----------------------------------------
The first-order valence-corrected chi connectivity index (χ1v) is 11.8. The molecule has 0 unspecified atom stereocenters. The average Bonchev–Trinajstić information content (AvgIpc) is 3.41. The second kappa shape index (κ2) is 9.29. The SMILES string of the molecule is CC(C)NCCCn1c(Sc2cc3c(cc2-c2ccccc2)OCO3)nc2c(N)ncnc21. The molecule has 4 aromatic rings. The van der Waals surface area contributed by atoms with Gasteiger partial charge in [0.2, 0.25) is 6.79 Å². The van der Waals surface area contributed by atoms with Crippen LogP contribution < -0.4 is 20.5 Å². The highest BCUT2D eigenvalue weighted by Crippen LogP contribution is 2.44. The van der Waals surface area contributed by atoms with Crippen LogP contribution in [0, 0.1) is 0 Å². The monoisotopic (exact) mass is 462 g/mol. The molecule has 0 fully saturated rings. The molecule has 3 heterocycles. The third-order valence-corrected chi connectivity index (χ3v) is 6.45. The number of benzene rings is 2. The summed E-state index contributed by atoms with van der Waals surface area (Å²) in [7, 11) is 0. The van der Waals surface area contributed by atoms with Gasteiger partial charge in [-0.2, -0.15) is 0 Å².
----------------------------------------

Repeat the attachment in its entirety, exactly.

The first-order valence-corrected chi connectivity index (χ1v) is 11.8. The molecule has 0 unspecified atom stereocenters. The average Bonchev–Trinajstić information content (AvgIpc) is 3.41. The second kappa shape index (κ2) is 9.29. The SMILES string of the molecule is CC(C)NCCCn1c(Sc2cc3c(cc2-c2ccccc2)OCO3)nc2c(N)ncnc21. The molecule has 4 aromatic rings. The van der Waals surface area contributed by atoms with Gasteiger partial charge in [0.2, 0.25) is 6.79 Å². The van der Waals surface area contributed by atoms with Crippen LogP contribution < -0.4 is 20.5 Å². The highest BCUT2D eigenvalue weighted by Crippen LogP contribution is 2.44. The van der Waals surface area contributed by atoms with Crippen LogP contribution in [0, 0.1) is 0 Å². The monoisotopic (exact) mass is 462 g/mol. The molecule has 0 fully saturated rings. The molecule has 3 heterocycles. The third-order valence-corrected chi connectivity index (χ3v) is 6.45. The number of benzene rings is 2. The summed E-state index contributed by atoms with van der Waals surface area (Å²) in [7, 11) is 0. The van der Waals surface area contributed by atoms with Gasteiger partial charge in [-0.2, -0.15) is 0 Å².